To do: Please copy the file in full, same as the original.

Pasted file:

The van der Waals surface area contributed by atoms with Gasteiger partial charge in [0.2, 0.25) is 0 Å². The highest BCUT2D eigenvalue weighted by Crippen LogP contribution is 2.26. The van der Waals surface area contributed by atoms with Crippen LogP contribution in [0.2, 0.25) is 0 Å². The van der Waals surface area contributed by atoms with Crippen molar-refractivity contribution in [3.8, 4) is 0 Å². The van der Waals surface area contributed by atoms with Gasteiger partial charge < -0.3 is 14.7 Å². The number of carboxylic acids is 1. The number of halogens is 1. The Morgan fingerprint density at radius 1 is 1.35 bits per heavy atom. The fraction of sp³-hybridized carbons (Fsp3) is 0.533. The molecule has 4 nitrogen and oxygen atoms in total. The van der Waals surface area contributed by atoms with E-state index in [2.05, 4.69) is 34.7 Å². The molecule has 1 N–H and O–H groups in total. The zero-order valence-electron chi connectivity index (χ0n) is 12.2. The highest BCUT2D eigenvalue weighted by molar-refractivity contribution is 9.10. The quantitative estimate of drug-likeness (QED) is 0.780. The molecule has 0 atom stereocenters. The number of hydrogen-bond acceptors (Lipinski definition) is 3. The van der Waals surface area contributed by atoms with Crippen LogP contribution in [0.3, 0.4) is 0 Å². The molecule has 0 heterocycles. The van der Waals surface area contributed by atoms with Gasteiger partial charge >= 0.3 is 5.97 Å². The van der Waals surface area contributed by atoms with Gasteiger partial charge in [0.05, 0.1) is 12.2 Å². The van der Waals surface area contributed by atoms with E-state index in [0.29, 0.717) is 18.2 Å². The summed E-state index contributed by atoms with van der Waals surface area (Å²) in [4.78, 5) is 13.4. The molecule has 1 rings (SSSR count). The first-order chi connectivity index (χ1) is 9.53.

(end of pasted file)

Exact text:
The van der Waals surface area contributed by atoms with Gasteiger partial charge in [0.2, 0.25) is 0 Å². The highest BCUT2D eigenvalue weighted by Crippen LogP contribution is 2.26. The van der Waals surface area contributed by atoms with Crippen LogP contribution in [0.2, 0.25) is 0 Å². The van der Waals surface area contributed by atoms with Crippen molar-refractivity contribution in [3.8, 4) is 0 Å². The van der Waals surface area contributed by atoms with Gasteiger partial charge < -0.3 is 14.7 Å². The number of carboxylic acids is 1. The number of halogens is 1. The Morgan fingerprint density at radius 1 is 1.35 bits per heavy atom. The fraction of sp³-hybridized carbons (Fsp3) is 0.533. The molecule has 4 nitrogen and oxygen atoms in total. The van der Waals surface area contributed by atoms with E-state index in [2.05, 4.69) is 34.7 Å². The molecule has 1 N–H and O–H groups in total. The zero-order valence-electron chi connectivity index (χ0n) is 12.2. The highest BCUT2D eigenvalue weighted by molar-refractivity contribution is 9.10. The quantitative estimate of drug-likeness (QED) is 0.780. The molecule has 0 atom stereocenters. The number of hydrogen-bond acceptors (Lipinski definition) is 3. The van der Waals surface area contributed by atoms with Crippen LogP contribution in [0.3, 0.4) is 0 Å². The molecule has 0 heterocycles. The van der Waals surface area contributed by atoms with Gasteiger partial charge >= 0.3 is 5.97 Å². The van der Waals surface area contributed by atoms with Gasteiger partial charge in [0.05, 0.1) is 12.2 Å². The van der Waals surface area contributed by atoms with E-state index in [0.29, 0.717) is 18.2 Å². The summed E-state index contributed by atoms with van der Waals surface area (Å²) in [4.78, 5) is 13.4. The molecule has 1 rings (SSSR count). The first-order chi connectivity index (χ1) is 9.53.